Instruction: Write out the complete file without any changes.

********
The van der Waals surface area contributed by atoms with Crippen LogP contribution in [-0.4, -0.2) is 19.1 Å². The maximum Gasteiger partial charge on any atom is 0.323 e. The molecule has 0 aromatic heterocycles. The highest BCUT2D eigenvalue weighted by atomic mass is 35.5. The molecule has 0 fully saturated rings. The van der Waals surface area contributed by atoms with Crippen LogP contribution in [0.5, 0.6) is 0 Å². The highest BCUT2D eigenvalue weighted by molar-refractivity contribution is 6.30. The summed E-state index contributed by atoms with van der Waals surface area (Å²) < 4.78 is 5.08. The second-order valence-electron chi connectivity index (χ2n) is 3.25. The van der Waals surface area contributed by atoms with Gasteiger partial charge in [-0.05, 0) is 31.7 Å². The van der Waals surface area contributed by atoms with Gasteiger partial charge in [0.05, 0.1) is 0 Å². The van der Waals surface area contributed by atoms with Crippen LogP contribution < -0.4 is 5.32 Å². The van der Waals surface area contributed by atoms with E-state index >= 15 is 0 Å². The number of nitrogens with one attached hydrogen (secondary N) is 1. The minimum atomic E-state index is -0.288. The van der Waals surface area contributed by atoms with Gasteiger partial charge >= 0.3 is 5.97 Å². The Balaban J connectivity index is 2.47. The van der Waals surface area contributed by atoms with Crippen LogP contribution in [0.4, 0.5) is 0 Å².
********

The van der Waals surface area contributed by atoms with Crippen LogP contribution in [-0.4, -0.2) is 19.1 Å². The maximum Gasteiger partial charge on any atom is 0.323 e. The molecule has 0 aromatic heterocycles. The highest BCUT2D eigenvalue weighted by atomic mass is 35.5. The molecule has 0 fully saturated rings. The van der Waals surface area contributed by atoms with Crippen LogP contribution in [0.5, 0.6) is 0 Å². The highest BCUT2D eigenvalue weighted by molar-refractivity contribution is 6.30. The summed E-state index contributed by atoms with van der Waals surface area (Å²) < 4.78 is 5.08. The second-order valence-electron chi connectivity index (χ2n) is 3.25. The van der Waals surface area contributed by atoms with Gasteiger partial charge in [-0.05, 0) is 31.7 Å². The van der Waals surface area contributed by atoms with Gasteiger partial charge in [0.05, 0.1) is 0 Å². The van der Waals surface area contributed by atoms with Crippen LogP contribution < -0.4 is 5.32 Å². The van der Waals surface area contributed by atoms with E-state index >= 15 is 0 Å². The number of nitrogens with one attached hydrogen (secondary N) is 1. The minimum atomic E-state index is -0.288. The van der Waals surface area contributed by atoms with Gasteiger partial charge >= 0.3 is 5.97 Å². The Balaban J connectivity index is 2.47. The van der Waals surface area contributed by atoms with Crippen LogP contribution in [0.4, 0.5) is 0 Å².